“Iravunk” reports that President Robert Kocharian has warned his allies and subordinates that if they fail to restore their unity and to behave in a “consolidated” manner “all of them will face ruin.” “This might explain the let-up in the bitter confrontation between the prime minister and the National Assembly speaker,” says the paper. But it claims that Kocharian’s regime is facing continuing pressure from Washington and getting no support from Moscow.
“Haykakan Zhamanak” likewise notes that tensions between Prime Minister Andranik Markarian and parliament speaker Artur Baghdasarian “seem to be easing.” “But within a month or two the confrontation between the Republican Party, Orinats Yerkir and Dashnaktsutyun will undergo another escalation,” predicts the paper. It says their infighting will be even more fierce. “The thing is that local elections are due in October and it is mainly the coalition ‘brotherhood’ that will be competing in 637 communities of the republic. For there is at least on one issue on which the coalition has decided to be united: never cede control of a single village to the opposition.” The three coalition parties at the same time admit that they will not field common candidates.
Problems within the coalition are serious indeed, according to “Ayb-Fe.” The paper also claims that Prosecutor-General Aghvan Hovsepian has confirmed his presidential ambitions in a private conversation. “If Serzh Sarkisian, who comes from the small Tegh village [in southeastern Armenia], wants to become president, why shouldn’t I want, having the huge [Aparan] region by my side?” Hovsepian is quoted as saying. “Mr. Hovsepian must have had the Almighty’s consent for making such a statement. So the prosecutor has begun flexing muscles,” comments the paper, pointing to a huge circle dance around Armenia’s highest mountain which is planned by Hovsepian’s Nig-Aparan organization.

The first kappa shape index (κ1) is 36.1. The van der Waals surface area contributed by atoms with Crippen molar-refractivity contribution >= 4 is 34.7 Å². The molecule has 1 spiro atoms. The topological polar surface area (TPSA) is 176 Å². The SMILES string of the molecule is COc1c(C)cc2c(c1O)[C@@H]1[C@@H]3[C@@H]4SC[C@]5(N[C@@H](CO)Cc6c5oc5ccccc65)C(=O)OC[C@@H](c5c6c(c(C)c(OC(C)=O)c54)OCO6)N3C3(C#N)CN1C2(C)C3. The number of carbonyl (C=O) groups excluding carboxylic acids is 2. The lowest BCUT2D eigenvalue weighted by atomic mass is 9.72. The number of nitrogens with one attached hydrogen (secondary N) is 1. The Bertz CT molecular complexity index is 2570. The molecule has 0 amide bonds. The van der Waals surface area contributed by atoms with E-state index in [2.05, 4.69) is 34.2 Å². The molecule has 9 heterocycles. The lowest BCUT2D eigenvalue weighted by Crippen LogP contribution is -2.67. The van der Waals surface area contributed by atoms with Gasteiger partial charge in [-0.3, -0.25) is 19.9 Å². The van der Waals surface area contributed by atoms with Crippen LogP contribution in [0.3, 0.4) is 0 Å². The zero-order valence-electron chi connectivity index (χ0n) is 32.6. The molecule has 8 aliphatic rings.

“Aravot” accuses tax authorities of illegally “extorting” cash from small and medium-sized businesses in a bid to meet their increased revenues targets. The paper thinks that this method of improving tax collection is not sustainable and says the tax collectors have again lacked the courage to “knock on the oligarchs’ doors.” “They are not crazy to risk their lives.”
“Hayots Ashkhar” reports on a row over a formerly Armenian church in Tbilisi which the Georgian Orthodox Church is trying to take over. The paper describes events related to the controversy as “yet another sad example of barbaric destruction and misappropriation of Armenian monuments in Georgia” which calls into question the Georgian government’s commitment to “Western values.” “This fact must also not be ignored by various international organizations which have been trumpeting that Georgia has taken a historic step in building democracy thanks to the revolution of roses.”
“The issue is very simple,” writes “Azg.” “The Georgian church is trying to seize yet another Armenian church in Tbilisi.” The paper also says that “nationalism” remains the main characteristic of Georgia’s rulers.